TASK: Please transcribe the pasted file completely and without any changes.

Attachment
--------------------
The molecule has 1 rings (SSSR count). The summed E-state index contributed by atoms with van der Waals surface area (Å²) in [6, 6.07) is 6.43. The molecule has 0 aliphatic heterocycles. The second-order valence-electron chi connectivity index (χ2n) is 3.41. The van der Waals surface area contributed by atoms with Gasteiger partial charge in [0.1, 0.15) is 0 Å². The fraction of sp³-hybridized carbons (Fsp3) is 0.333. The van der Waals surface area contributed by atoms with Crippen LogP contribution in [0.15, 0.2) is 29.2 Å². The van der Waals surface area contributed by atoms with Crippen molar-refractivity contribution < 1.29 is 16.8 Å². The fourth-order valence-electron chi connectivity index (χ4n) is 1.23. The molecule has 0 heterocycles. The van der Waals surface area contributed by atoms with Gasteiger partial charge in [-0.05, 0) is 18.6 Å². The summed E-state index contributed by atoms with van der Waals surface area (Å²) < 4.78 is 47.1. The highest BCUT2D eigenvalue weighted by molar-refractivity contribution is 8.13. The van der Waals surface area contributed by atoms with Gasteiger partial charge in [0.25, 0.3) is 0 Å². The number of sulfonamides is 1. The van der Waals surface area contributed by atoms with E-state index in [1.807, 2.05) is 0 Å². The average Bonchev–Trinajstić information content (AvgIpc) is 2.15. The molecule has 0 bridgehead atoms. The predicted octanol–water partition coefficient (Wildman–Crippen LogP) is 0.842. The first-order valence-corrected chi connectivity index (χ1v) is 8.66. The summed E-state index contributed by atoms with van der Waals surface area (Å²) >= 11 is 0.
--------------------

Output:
The molecule has 1 rings (SSSR count). The summed E-state index contributed by atoms with van der Waals surface area (Å²) in [6, 6.07) is 6.43. The molecule has 0 aliphatic heterocycles. The second-order valence-electron chi connectivity index (χ2n) is 3.41. The van der Waals surface area contributed by atoms with Gasteiger partial charge in [0.1, 0.15) is 0 Å². The fraction of sp³-hybridized carbons (Fsp3) is 0.333. The van der Waals surface area contributed by atoms with Crippen LogP contribution in [0.15, 0.2) is 29.2 Å². The van der Waals surface area contributed by atoms with Crippen molar-refractivity contribution < 1.29 is 16.8 Å². The fourth-order valence-electron chi connectivity index (χ4n) is 1.23. The molecule has 0 heterocycles. The van der Waals surface area contributed by atoms with Gasteiger partial charge in [-0.05, 0) is 18.6 Å². The summed E-state index contributed by atoms with van der Waals surface area (Å²) < 4.78 is 47.1. The highest BCUT2D eigenvalue weighted by molar-refractivity contribution is 8.13. The van der Waals surface area contributed by atoms with Gasteiger partial charge in [0.25, 0.3) is 0 Å². The number of sulfonamides is 1. The van der Waals surface area contributed by atoms with E-state index in [1.807, 2.05) is 0 Å². The average Bonchev–Trinajstić information content (AvgIpc) is 2.15. The molecule has 0 bridgehead atoms. The predicted octanol–water partition coefficient (Wildman–Crippen LogP) is 0.842. The first-order valence-corrected chi connectivity index (χ1v) is 8.66. The summed E-state index contributed by atoms with van der Waals surface area (Å²) >= 11 is 0.